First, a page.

California Code of Civil Procedure 1013 – Service by Mail

California Seal 1013
California Code of Civil Procedure 1013 concerns the issue of service by mail in a court action, and what constitutes as proof of service to the court. The proof options can be one of the following:

  • An affidavit with the exact title of the document served and filed, bearing the name and address, either home or business, of the serving individual, demonstrating they are a resident of the county in which the mailing occurred. (It is important to note that the affidavit must also state that he and or she is over 18 years old, and is not a party to the legal action, with the date and where the document was served in the mail. Proof that the envelope was sealed and deposited with postage paid in full must also be made evident.)
  • A certificate with the exact title of the document served and filed, including the name and business address of the server, showing that he or she is admitted to the State Bar of California, and not a party to the legal action. (As with the affidavit, this certificate must show the date and place where the mail was deposited and the name and address of the individual being served on the envelope, with proof the envelope was sealed and deposited in the mail with postage prepaid in full.)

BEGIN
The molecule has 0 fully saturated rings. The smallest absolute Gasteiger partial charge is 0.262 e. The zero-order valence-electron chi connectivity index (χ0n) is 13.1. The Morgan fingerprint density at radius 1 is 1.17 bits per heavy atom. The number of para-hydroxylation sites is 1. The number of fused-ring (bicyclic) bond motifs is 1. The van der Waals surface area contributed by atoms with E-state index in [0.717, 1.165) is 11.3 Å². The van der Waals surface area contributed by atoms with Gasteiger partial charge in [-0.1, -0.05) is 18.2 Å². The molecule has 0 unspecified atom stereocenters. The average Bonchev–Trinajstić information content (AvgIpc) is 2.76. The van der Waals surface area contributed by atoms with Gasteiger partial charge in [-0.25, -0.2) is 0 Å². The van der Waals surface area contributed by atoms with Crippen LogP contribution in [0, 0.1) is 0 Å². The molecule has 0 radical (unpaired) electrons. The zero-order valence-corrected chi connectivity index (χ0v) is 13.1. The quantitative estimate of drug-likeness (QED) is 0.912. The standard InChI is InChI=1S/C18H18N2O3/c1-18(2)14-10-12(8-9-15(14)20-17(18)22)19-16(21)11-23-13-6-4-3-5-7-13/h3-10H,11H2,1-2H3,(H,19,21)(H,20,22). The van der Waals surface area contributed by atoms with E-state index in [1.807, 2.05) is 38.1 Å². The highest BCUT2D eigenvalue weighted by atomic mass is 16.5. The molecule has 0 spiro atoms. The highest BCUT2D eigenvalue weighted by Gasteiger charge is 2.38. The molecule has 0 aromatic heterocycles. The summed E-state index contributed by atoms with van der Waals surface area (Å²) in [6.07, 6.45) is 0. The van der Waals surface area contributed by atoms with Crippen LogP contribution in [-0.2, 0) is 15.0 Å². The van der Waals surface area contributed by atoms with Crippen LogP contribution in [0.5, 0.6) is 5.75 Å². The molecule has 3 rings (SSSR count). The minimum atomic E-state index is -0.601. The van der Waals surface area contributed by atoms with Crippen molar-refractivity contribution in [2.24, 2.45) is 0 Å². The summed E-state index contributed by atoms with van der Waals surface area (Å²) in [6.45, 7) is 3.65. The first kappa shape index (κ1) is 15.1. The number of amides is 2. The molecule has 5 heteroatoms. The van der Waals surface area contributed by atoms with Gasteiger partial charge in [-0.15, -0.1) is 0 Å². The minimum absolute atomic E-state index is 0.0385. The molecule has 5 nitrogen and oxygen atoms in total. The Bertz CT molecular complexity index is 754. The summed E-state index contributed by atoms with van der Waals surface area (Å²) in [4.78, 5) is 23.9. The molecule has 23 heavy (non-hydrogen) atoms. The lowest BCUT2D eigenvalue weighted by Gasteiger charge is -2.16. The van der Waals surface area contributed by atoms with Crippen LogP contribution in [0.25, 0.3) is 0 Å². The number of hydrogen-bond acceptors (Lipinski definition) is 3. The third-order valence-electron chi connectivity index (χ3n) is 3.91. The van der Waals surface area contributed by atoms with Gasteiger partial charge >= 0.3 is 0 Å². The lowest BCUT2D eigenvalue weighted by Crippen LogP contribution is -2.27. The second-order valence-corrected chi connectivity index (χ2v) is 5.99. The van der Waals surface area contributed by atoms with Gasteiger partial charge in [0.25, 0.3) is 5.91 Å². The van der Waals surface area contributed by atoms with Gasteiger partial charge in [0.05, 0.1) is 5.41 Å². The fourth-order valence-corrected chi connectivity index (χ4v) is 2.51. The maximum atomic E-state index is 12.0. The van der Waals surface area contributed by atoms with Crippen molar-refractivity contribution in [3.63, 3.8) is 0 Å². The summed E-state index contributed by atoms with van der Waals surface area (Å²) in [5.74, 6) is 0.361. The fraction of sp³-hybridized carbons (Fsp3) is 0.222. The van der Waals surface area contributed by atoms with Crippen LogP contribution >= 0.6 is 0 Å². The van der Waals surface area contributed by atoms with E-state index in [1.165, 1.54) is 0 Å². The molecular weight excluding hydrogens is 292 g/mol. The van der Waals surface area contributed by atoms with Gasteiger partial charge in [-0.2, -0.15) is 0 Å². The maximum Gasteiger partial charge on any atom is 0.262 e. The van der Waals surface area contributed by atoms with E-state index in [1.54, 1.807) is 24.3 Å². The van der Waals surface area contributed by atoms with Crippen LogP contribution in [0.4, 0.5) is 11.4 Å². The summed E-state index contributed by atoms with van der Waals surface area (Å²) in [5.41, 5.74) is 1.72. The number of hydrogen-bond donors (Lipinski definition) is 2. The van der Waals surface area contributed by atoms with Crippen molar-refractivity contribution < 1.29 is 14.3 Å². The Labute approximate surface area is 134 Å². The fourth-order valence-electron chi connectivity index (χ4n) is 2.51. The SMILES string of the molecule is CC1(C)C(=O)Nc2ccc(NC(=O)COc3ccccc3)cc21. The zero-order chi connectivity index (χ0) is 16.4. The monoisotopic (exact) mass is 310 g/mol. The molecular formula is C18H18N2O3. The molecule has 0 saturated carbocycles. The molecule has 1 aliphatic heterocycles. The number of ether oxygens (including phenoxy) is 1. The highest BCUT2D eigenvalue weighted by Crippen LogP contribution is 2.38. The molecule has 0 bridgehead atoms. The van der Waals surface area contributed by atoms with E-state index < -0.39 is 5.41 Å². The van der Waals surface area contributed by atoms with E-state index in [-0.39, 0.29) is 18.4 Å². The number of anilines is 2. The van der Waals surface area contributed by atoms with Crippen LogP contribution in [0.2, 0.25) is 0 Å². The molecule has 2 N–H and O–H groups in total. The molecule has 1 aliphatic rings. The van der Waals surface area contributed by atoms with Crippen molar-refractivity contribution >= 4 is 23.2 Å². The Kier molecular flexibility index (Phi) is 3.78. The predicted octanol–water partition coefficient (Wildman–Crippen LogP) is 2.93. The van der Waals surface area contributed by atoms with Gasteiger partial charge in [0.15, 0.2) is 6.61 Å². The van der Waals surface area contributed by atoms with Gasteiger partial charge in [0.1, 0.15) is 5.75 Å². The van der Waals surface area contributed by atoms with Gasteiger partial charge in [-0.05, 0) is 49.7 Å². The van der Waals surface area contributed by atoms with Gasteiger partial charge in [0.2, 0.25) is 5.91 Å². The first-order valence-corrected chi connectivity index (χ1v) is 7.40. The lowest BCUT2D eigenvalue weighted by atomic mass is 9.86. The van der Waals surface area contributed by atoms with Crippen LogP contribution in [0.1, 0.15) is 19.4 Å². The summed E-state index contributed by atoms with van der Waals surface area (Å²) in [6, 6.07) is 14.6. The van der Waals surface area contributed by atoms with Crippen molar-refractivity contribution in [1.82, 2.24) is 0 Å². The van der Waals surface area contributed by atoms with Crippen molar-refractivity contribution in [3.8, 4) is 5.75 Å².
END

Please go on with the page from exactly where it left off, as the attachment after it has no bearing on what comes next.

• An affidavit with the exact title of the document being served in the action, with the name and address of the individual serving, that he or she is a resident or is employed in the county where the service takes place.

(Note that if a clerk of court completes the service task, the code requires a certificate by that clerk with the exact title of the document served, the name of the clerk who performed the service, and a statement that he or she is a clerk of the court and not party to the cause is required.)

This code also states that these proofs shall be sufficient if the clerk listed on the certificate as performing service places the document to be collected by the United States Postal Service. If a party moves on service and the court finds it to be in good cause, the court will then assume the service occurred on the date shown in the mail’s cancellation stamp or postage meter marking, provided the date is more than one day after the date of initial mailing, as stated in the certificate.

This code is used by the court to determine whether a document that was served is valid in a legal action.


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